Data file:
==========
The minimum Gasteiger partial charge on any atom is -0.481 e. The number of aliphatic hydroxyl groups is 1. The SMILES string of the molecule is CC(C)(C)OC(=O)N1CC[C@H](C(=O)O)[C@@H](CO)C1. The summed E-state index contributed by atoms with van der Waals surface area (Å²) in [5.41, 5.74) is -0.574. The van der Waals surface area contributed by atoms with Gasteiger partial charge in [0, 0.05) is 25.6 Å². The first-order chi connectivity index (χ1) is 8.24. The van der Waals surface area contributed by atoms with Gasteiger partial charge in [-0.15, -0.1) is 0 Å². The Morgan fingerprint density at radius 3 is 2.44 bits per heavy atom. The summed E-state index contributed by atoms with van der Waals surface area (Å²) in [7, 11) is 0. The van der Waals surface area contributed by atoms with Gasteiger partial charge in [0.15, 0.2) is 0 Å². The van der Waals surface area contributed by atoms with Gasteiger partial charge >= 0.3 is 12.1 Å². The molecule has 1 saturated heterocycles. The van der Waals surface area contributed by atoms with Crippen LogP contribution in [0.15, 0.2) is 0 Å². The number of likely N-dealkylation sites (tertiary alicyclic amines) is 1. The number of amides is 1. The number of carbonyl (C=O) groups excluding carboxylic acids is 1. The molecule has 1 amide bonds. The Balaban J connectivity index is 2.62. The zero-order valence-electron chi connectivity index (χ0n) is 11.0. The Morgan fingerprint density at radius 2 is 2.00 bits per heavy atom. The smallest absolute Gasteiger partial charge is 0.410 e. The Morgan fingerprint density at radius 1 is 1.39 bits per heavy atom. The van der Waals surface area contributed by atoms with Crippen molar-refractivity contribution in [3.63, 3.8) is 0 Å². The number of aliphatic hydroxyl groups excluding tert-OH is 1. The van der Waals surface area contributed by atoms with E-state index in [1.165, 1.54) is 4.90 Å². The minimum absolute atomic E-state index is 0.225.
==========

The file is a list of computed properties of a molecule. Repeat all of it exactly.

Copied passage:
The minimum Gasteiger partial charge on any atom is -0.481 e. The number of aliphatic hydroxyl groups is 1. The SMILES string of the molecule is CC(C)(C)OC(=O)N1CC[C@H](C(=O)O)[C@@H](CO)C1. The summed E-state index contributed by atoms with van der Waals surface area (Å²) in [5.41, 5.74) is -0.574. The van der Waals surface area contributed by atoms with Gasteiger partial charge in [0, 0.05) is 25.6 Å². The first-order chi connectivity index (χ1) is 8.24. The van der Waals surface area contributed by atoms with Gasteiger partial charge in [-0.15, -0.1) is 0 Å². The Morgan fingerprint density at radius 3 is 2.44 bits per heavy atom. The summed E-state index contributed by atoms with van der Waals surface area (Å²) in [7, 11) is 0. The van der Waals surface area contributed by atoms with Gasteiger partial charge in [0.15, 0.2) is 0 Å². The van der Waals surface area contributed by atoms with Gasteiger partial charge >= 0.3 is 12.1 Å². The molecule has 1 saturated heterocycles. The van der Waals surface area contributed by atoms with Crippen LogP contribution in [0.15, 0.2) is 0 Å². The number of likely N-dealkylation sites (tertiary alicyclic amines) is 1. The number of amides is 1. The number of carbonyl (C=O) groups excluding carboxylic acids is 1. The molecule has 1 amide bonds. The Balaban J connectivity index is 2.62. The zero-order valence-electron chi connectivity index (χ0n) is 11.0. The Morgan fingerprint density at radius 2 is 2.00 bits per heavy atom. The smallest absolute Gasteiger partial charge is 0.410 e. The Morgan fingerprint density at radius 1 is 1.39 bits per heavy atom. The van der Waals surface area contributed by atoms with Crippen molar-refractivity contribution in [3.63, 3.8) is 0 Å². The number of aliphatic hydroxyl groups excluding tert-OH is 1. The van der Waals surface area contributed by atoms with E-state index in [1.165, 1.54) is 4.90 Å². The minimum absolute atomic E-state index is 0.225.